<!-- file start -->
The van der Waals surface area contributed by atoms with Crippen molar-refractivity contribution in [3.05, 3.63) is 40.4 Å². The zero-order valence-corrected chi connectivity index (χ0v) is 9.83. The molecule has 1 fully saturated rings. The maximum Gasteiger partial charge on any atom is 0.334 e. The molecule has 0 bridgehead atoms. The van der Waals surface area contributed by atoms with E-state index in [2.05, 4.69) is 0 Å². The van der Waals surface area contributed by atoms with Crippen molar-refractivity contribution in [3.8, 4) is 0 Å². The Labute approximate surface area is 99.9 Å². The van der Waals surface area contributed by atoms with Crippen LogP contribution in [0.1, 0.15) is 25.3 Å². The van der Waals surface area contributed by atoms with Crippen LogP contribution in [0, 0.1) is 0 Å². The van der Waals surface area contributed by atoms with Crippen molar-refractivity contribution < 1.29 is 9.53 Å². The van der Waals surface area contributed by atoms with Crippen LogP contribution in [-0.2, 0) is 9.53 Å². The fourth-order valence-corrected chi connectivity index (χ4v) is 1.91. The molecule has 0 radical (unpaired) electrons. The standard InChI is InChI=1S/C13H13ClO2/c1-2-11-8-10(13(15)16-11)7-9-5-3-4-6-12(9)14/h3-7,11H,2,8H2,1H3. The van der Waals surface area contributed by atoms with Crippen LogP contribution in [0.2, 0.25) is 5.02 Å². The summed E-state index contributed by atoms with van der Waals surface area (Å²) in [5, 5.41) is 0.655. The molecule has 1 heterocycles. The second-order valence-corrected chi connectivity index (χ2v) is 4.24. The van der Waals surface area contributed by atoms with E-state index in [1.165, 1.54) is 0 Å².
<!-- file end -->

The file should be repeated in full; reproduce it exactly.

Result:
The van der Waals surface area contributed by atoms with Crippen molar-refractivity contribution in [3.05, 3.63) is 40.4 Å². The zero-order valence-corrected chi connectivity index (χ0v) is 9.83. The molecule has 1 fully saturated rings. The maximum Gasteiger partial charge on any atom is 0.334 e. The molecule has 0 bridgehead atoms. The van der Waals surface area contributed by atoms with E-state index in [2.05, 4.69) is 0 Å². The van der Waals surface area contributed by atoms with Crippen molar-refractivity contribution in [3.8, 4) is 0 Å². The Labute approximate surface area is 99.9 Å². The van der Waals surface area contributed by atoms with Crippen LogP contribution in [0.1, 0.15) is 25.3 Å². The van der Waals surface area contributed by atoms with Crippen LogP contribution in [0, 0.1) is 0 Å². The van der Waals surface area contributed by atoms with Crippen molar-refractivity contribution < 1.29 is 9.53 Å². The van der Waals surface area contributed by atoms with Crippen LogP contribution in [-0.2, 0) is 9.53 Å². The fourth-order valence-corrected chi connectivity index (χ4v) is 1.91. The molecule has 0 radical (unpaired) electrons. The standard InChI is InChI=1S/C13H13ClO2/c1-2-11-8-10(13(15)16-11)7-9-5-3-4-6-12(9)14/h3-7,11H,2,8H2,1H3. The van der Waals surface area contributed by atoms with Crippen LogP contribution in [0.2, 0.25) is 5.02 Å². The summed E-state index contributed by atoms with van der Waals surface area (Å²) in [5, 5.41) is 0.655. The molecule has 1 heterocycles. The second-order valence-corrected chi connectivity index (χ2v) is 4.24. The van der Waals surface area contributed by atoms with E-state index in [1.165, 1.54) is 0 Å².